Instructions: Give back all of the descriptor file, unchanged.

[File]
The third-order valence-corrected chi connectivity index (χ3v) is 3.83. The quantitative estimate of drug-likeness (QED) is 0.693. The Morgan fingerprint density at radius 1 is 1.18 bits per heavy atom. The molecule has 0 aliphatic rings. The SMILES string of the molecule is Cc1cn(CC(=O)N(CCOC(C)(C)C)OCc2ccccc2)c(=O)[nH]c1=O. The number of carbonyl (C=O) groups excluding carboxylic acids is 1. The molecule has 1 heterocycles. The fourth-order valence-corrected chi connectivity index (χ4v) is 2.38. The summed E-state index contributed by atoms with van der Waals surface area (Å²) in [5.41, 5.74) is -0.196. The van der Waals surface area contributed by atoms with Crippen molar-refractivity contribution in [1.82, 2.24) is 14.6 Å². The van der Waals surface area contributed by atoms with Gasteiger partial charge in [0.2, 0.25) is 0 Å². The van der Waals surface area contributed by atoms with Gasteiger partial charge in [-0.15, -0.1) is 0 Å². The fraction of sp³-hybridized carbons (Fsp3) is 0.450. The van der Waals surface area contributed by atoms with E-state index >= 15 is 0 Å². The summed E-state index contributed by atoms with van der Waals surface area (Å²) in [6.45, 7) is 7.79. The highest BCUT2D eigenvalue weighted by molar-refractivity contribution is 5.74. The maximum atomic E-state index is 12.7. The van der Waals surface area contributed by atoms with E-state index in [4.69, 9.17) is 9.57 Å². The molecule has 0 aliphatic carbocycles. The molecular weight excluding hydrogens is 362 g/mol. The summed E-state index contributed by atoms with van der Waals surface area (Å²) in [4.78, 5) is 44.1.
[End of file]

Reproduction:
The third-order valence-corrected chi connectivity index (χ3v) is 3.83. The quantitative estimate of drug-likeness (QED) is 0.693. The Morgan fingerprint density at radius 1 is 1.18 bits per heavy atom. The molecule has 0 aliphatic rings. The SMILES string of the molecule is Cc1cn(CC(=O)N(CCOC(C)(C)C)OCc2ccccc2)c(=O)[nH]c1=O. The number of carbonyl (C=O) groups excluding carboxylic acids is 1. The molecule has 1 heterocycles. The fourth-order valence-corrected chi connectivity index (χ4v) is 2.38. The summed E-state index contributed by atoms with van der Waals surface area (Å²) in [5.41, 5.74) is -0.196. The van der Waals surface area contributed by atoms with Crippen molar-refractivity contribution in [1.82, 2.24) is 14.6 Å². The van der Waals surface area contributed by atoms with Gasteiger partial charge in [0.2, 0.25) is 0 Å². The van der Waals surface area contributed by atoms with Gasteiger partial charge in [-0.15, -0.1) is 0 Å². The fraction of sp³-hybridized carbons (Fsp3) is 0.450. The van der Waals surface area contributed by atoms with E-state index >= 15 is 0 Å². The summed E-state index contributed by atoms with van der Waals surface area (Å²) in [6.45, 7) is 7.79. The highest BCUT2D eigenvalue weighted by molar-refractivity contribution is 5.74. The maximum atomic E-state index is 12.7. The van der Waals surface area contributed by atoms with E-state index in [4.69, 9.17) is 9.57 Å². The molecule has 0 aliphatic carbocycles. The molecular weight excluding hydrogens is 362 g/mol. The summed E-state index contributed by atoms with van der Waals surface area (Å²) in [4.78, 5) is 44.1.